Hellmobotn (Lule Sámi: Vuodnabahta) is at the end of the Hellmo fjord, with ferry connection from Drag via Musken. From here Sweden is only 6 km away.
In the early 17th century most inhabitants were Sea Sámi (97 of 98 tax payers), mostly living from fishing. From the 1660s Norwegians started to set up farms. In the 18th century there were inns in Korsnes and Kjøpsvik and into the 20th century Korsnes was a trading place with a post and telegraph office and a steamship quay. 1918 a cement factory started operation in Kjøpsvik, with raw material from the nearby limestone quarry. The factory is now the biggest employer in Tysfjord.
There is a services along E6 (between Fauske and Narvik) once or twice a day.
From Narvik there are some direct services to Kjøpsvik. To get from Fauske to Kjøpsvik you have to transfer to that service in Sætran (or at the junction), where there is a long wait, or get off at the Drag junction (Drag kryss), with a walk or transfer to local bus for the ferry from Drag.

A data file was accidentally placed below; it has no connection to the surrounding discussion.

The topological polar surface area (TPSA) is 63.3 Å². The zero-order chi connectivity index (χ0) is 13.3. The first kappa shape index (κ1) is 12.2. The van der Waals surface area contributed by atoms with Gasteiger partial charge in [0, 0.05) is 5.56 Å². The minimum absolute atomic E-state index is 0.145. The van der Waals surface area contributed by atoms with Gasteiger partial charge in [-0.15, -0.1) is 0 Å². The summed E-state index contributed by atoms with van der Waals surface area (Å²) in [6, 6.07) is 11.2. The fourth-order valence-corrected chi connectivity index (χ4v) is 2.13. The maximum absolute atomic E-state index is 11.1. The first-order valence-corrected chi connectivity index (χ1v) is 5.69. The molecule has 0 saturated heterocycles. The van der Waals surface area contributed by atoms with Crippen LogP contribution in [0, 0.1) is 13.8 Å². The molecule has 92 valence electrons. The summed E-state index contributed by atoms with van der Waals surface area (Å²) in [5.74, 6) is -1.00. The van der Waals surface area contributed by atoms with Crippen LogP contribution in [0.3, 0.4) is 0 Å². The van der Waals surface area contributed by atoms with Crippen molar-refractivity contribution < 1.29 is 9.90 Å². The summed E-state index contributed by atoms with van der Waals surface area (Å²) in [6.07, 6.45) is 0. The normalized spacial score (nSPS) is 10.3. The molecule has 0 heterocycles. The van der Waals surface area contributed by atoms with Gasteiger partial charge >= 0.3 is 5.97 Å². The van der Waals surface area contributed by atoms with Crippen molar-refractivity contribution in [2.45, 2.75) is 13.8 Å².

E6 goes through Tysfjord, with the only ferry on that road going across the fjord (25 min), from Bognes on the south side to Skarberget on the north side. Turn to the paralell road 827 for Kjøpsvik, Drag and ferries to minor settlements.
From Sweden, Tysfjord can be reached by E10 to Narvik and then along E6.
The Grenseleden trail leads over the fells from Gällivare in Sweden to Sørfjorden in Tysfjord, another route to Hellmobotn, only 6 km from the fjord to the border. Both trails are through very demanding terrain, see Do below.
The main roads in Tysfjord are E6 and road 827. The latter goes from Sommarset on E6 via Drag and a ferry (45 min, 9 times daily) to Kjøpsvik and continues to the north-east to Sætran, where it again meets E6.
Many of the minor villages lack road connection. Some of these have ferry connections with Drag and Kjøpsvik, for the rest you might be able to have somebody fetch you or join somebody going there, check locally.
There are road ferry connections between Bognes (south-west) and Skarberget (north-east) on E6 (25 min), from Drag (south-west) to Kjøpsvik (north-east) on road 827 (45 min). Ferries to minor settlements mostly leave from Kjøpsvik or Drag. Ferries to Kjerrvika, Hulløyhamn and Storå have to be reserved in advance,